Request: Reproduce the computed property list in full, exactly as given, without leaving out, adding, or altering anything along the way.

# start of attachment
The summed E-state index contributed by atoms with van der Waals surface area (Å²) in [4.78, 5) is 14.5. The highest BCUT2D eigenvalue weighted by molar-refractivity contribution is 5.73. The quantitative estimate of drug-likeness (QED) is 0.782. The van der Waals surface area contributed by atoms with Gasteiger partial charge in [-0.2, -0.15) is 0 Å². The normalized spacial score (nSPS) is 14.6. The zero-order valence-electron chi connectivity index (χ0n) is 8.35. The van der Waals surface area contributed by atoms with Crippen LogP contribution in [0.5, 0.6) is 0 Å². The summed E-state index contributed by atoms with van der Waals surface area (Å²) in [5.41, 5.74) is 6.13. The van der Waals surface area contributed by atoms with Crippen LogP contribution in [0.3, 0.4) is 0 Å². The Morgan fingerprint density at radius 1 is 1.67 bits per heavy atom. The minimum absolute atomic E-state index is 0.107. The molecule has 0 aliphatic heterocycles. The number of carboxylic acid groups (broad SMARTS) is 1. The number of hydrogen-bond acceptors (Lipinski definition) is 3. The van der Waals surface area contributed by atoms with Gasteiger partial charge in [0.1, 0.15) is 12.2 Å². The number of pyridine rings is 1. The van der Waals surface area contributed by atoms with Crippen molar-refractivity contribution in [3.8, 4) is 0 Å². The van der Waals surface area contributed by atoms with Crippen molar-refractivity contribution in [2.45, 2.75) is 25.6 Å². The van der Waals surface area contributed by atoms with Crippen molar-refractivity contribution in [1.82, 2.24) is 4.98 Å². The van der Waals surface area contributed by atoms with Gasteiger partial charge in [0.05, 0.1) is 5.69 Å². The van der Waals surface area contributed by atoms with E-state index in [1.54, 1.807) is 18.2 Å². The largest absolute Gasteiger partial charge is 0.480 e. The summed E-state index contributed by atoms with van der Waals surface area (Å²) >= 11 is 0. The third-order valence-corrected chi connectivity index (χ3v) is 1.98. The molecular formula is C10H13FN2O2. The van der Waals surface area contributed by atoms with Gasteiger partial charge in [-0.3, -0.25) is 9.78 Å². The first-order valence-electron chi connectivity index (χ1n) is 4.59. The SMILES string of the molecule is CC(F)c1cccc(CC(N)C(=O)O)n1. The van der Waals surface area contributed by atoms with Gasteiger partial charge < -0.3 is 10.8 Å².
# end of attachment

The summed E-state index contributed by atoms with van der Waals surface area (Å²) in [4.78, 5) is 14.5. The highest BCUT2D eigenvalue weighted by molar-refractivity contribution is 5.73. The quantitative estimate of drug-likeness (QED) is 0.782. The van der Waals surface area contributed by atoms with Gasteiger partial charge in [-0.2, -0.15) is 0 Å². The normalized spacial score (nSPS) is 14.6. The zero-order valence-electron chi connectivity index (χ0n) is 8.35. The van der Waals surface area contributed by atoms with Crippen LogP contribution in [0.5, 0.6) is 0 Å². The summed E-state index contributed by atoms with van der Waals surface area (Å²) in [5.41, 5.74) is 6.13. The van der Waals surface area contributed by atoms with Crippen LogP contribution in [0.3, 0.4) is 0 Å². The Morgan fingerprint density at radius 1 is 1.67 bits per heavy atom. The minimum absolute atomic E-state index is 0.107. The molecule has 0 aliphatic heterocycles. The number of carboxylic acid groups (broad SMARTS) is 1. The number of hydrogen-bond acceptors (Lipinski definition) is 3. The van der Waals surface area contributed by atoms with Gasteiger partial charge in [0.1, 0.15) is 12.2 Å². The number of pyridine rings is 1. The van der Waals surface area contributed by atoms with Crippen molar-refractivity contribution in [3.8, 4) is 0 Å². The van der Waals surface area contributed by atoms with Crippen molar-refractivity contribution in [2.45, 2.75) is 25.6 Å². The van der Waals surface area contributed by atoms with Crippen molar-refractivity contribution in [1.82, 2.24) is 4.98 Å². The van der Waals surface area contributed by atoms with Gasteiger partial charge in [0.05, 0.1) is 5.69 Å². The van der Waals surface area contributed by atoms with E-state index in [1.54, 1.807) is 18.2 Å². The largest absolute Gasteiger partial charge is 0.480 e. The summed E-state index contributed by atoms with van der Waals surface area (Å²) >= 11 is 0. The third-order valence-corrected chi connectivity index (χ3v) is 1.98. The molecular formula is C10H13FN2O2. The van der Waals surface area contributed by atoms with Gasteiger partial charge in [-0.3, -0.25) is 9.78 Å². The first-order valence-electron chi connectivity index (χ1n) is 4.59. The SMILES string of the molecule is CC(F)c1cccc(CC(N)C(=O)O)n1. The van der Waals surface area contributed by atoms with Gasteiger partial charge < -0.3 is 10.8 Å².